Foods that are dangerous to birds include onions, mushrooms, avocado, guacamole, chocolate, cocoa, alcohol, caffeine, the pits of apricots, peaches, plums, prunes, and seeds of the cherimoya fruit, apple seeds, as well as foods containing large amounts of salt, sugar, grease, preservatives, artificial coloring, and other additives. Moldy foods and under-cooked or raw meat should be avoided as well. Birds are also lactose intolerant so milk products should be limited to very small amounts of cheese and yogurt. Peanuts in the shell can be contaminated with Aspergillus fungus, which can cause respiratory illness as well as producing a toxin (aflatoxin, a potent carcinogen).
Grit is not necessary for parrots and can cause impaction of the digestive system.
PTFE treated products, such as Teflon and other name brands of non-stick cookware kill birds by releasing odorless, deadly gases when overheated. PTFE is used in some space heaters, ranges, ovens, stove-top burner bibs or liners, heat lamps, irons, griddles, bread makers, woks, waffle makers, electric skillets, crock pots, popcorn poppers, coffee makers, roasters, curling irons, hair dryers, and more. Check labels before purchasing these items.
SELF CLEANING OVENS use extremely high heat to burn off oven debris, and in the process create toxic fumes that can harm or kill parrots.
COOKING BAGS, especially those treated with PTFE emit harmful fumes during cooking that can kill birds. Any substance that releases smoke and/or fumes when heated should be avoided.
KITCHENS, especially when cooking is in progress, are unsafe for birds. The hazards of open flames, hot stoves, open pots of hot food or boiling water are as deadly as smoke or other toxic fumes. Dishwashers can be extremely toxic if a plastic item falls into a heating element during the dry cycle.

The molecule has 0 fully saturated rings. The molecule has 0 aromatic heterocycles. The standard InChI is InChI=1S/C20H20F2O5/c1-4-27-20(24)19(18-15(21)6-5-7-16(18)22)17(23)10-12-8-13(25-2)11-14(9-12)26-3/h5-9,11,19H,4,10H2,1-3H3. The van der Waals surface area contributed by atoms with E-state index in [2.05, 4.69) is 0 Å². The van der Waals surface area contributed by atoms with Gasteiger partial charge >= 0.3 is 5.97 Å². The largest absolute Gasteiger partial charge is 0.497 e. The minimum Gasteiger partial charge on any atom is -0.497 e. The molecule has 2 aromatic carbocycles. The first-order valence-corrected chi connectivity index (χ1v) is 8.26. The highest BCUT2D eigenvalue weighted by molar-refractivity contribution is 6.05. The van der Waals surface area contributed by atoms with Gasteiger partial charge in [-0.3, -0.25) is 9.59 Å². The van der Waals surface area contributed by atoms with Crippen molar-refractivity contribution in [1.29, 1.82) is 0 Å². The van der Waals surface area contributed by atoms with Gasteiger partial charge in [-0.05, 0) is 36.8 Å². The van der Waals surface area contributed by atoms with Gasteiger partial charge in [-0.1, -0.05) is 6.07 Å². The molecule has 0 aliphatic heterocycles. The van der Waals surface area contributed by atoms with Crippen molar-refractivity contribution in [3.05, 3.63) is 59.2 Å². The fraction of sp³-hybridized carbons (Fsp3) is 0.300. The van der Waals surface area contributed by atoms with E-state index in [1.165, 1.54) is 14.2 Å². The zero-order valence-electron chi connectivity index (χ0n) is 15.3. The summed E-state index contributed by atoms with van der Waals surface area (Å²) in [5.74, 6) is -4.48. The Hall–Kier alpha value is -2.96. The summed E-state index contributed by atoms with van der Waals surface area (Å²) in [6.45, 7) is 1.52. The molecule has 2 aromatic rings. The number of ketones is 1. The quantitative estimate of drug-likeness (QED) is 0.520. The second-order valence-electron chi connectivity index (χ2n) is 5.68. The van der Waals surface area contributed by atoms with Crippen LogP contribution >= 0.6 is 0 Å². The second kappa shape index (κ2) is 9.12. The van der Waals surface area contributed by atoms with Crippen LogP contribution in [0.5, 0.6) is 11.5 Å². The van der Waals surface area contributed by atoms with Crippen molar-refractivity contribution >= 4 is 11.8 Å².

FLOORS Some birds love to walk on the floor and pick up carpet yarn, lick dust, or just march around on the floor. You don't want to step on your feathered friend, so watch where you walk. Recliners or sofas chairs that revolve or recline can also pose a danger to birds. The bird may be walking under the foot-rest and if you should pull it back upright suddenly without looking, you may squash your bird in between the foot-rest of the chair.
IMPORTED CERAMIC CROCKS often contain toxic metals that can leach into bird food and water. Stainless steel, Pyrex and other glass is safer to use.
TRANSPARENT AND REFLECTIVE SURFACES like glass windows doors, and mirrors should be shown to flighted birds. Many birds can be trained to avoid large expanses of glass by repeatedly holding the bird on your hand and imitating flight toward the glass and then lightly pressing their beak, feet, and body against the surfaces. Decals can be used as a visible reminder. Blinds or curtains can also protect your bird from flying into window glass
CEILING FANS should not be turned on in homes with flighted birds.